Turnbull’s new innovation package does make some gestures towards addressing these problems. There is a focus on encouraging more risk-taking, by allowing more flexible bankruptcy provisions for failed firms. There is also welcome increase in funding for the CSIRO, the ARC and for targeted start-up, venture capital and commercialisation programs.
However most of the programs are small and piece-meal. $1.1 billion is not a lot of money, given it restores about a third of the approximately $3 billion cut from innovation investment by the Coalition since 2013. As Dodgson wrote Tuesday, “only in Australia could we announce something called a ‘Global Innovation Strategy’ and only assign $7 million a year for it.”
There is also an element of basic repair going on. You could even say that the Innovation policy is more about triaging the blood less in crucial organisations than it is about sparking a new boom in beneficent creativity.
Indeed, the real disruption of Malcolm Turnbull’s launch yesterday was the innovation of a Coalition government talking about science and innovation without ridiculing it.
Who can forget the moment in the 2013 election campaign when Joe Hockey deliberately leaked a cut in Australian Research Council funding to the Daily Telegraph, singling out a bemused University of Sydney philosopher for his study of Hegel. Abbott and Hockey demonstrated their contempt for science (indeed, for reason itself) at every opportunity, sniping at climate scientists as ideological opponents from the left.
It’s amazing anyone is giving Turnbull any play at all in innovation, considering the record of the Coalition government he leads.
In Joe Hockey’s horror 2014 budget, the Coalition cut $885 million from science and innovation, including $115 million from the CSIRO, $80 million from the Cooperative Research Centres, $75 million from the Australian Research Council, $27 million from the Australian Nuclear Science and Technology Organisation, plus $174 million from funding PhD students.
It vowed to abolish NICTA, the National ICT research organisation, as well as the commercialisation body Commercialisation Australia. Nearly every dollar of government funding for clean tech and renewable energy research was also eliminated, and the government is still trying to abolish the Clean Energy Finance Corporation and Australian Renewable Energy Agency.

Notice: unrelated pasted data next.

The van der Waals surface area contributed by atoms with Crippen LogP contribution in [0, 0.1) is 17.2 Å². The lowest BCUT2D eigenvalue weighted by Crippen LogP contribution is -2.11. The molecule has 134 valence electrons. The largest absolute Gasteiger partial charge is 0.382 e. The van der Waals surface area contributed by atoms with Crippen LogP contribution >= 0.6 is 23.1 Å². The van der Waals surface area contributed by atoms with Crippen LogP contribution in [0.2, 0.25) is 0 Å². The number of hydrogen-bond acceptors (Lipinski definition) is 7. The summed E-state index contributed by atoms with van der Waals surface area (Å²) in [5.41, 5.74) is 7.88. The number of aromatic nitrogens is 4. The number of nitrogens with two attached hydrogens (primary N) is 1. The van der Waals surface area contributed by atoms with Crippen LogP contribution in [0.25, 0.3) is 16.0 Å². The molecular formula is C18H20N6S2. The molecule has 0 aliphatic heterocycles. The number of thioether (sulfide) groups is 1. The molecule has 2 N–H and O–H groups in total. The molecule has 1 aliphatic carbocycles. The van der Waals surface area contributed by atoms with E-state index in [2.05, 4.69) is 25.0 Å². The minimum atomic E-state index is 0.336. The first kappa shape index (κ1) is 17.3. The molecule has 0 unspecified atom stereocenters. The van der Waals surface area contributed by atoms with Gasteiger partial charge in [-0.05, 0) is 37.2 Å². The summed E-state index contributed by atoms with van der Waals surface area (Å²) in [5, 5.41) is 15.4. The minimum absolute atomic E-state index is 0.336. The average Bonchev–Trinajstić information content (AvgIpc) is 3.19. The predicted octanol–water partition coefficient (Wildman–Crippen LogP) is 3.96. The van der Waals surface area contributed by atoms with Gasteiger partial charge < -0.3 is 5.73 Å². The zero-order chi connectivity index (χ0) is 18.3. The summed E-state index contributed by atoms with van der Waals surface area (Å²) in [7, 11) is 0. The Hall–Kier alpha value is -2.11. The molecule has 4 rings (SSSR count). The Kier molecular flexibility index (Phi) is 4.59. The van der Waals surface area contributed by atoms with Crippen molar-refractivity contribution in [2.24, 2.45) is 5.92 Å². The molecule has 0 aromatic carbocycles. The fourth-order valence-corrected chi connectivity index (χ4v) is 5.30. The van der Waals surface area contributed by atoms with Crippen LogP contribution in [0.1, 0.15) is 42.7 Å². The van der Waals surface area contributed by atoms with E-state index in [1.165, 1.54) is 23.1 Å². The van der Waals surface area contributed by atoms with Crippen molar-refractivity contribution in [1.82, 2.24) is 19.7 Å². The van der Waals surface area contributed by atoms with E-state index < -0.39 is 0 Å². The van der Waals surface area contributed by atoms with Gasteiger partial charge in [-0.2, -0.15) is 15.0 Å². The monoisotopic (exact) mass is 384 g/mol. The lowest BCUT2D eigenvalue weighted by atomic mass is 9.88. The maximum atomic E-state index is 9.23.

The CSIRO haemorrhaged jobs, losing nearly 1,400 highly qualified staff since the 2014 budget. New Matilda understands there are similar crises in several high-profile medical research centres, which are running out of funds to employ key research leaders. Funding ratios for academics applying to the ARC and NHMRC are also at historic lows. The National Health and Medical Research Council, for instance, recently had a project funding rate of just 13.7 per cent, the lowest in history.
According to the Australian Society of Medical Research’s Phoebe Phillips, “we are at a critical point, losing expensively trained, highly skilled researchers, to an extent that it may take years to recover the loss of valuable intellectual capital.”
Yesterday’s announcements do not adequately address the damage already done. The extra funding for the ARC in yesterday’s announcement does not make up the cuts from Hockey. The CSIRO gets $200 million back, but will take years to rebuild after the radical amputations of last year. The government admits as much. “We’re not actually looking for big spending items, we’re looking for the change to the culture in our economy,” Industry, Innovation and Science Minister Christopher Pyne said at the launch.
Meanwhile, new Communications Minister Mitch Fifield is busy getting on with the start Malcolm Turnbull made on deliberately sabotaging Labor’s fibre-to-the-premises National Broadband Network. Instead of a world-standard fibre optic broadband network, Australia is instead a “multi-technology mix” that will be lower quality and more expensive than the original version. Broadband policy in this country is a slow-moving train wreck, but Labor seems incapable of landing a punch on Turnbull’s mismanagement of it.
Then again, there’s another sense of Innovo – not so to “make new”, but to “do over”.
Back in 2008, New Matilda covered the release of Terry Cutler’s innovation report for Kevin Rudd. Many of his ideas were the same ones ready to boom in Turnbull’s statement yesterday.
[Cutler] proposes a significant increase in federal spending on innovation, to bring Australia’s levels of R&D up to the top quartile of OECD levels. There should be an increase in funding to the Australian Research Council, the premier fund that supports university research, to ensure that university research is fully funded and not forced to cadge funds from other aspects of university activities. The R&D tax offset should be recast as a tax credit, so that start-up companies not yet in tax profit can still access the funds.
Sadly, none of these recommendations have come to pass. Australia’s R&D levels are low and falling. Funding to the Australian Research Council has reduced in real terms. The R&D tax incentive is still largely unreformed.
And for all the government’s obsessions with “STEM” (science, technology, engineering and medicine), the commanding heights of Australia’s economy are still dominated by big banks, big mining companies, and the cosy supermarket duopoly.
But that’s innovation policy in Australia, where the shiny and new is all too often the dull and ancient, with some new bunting and a derivative font.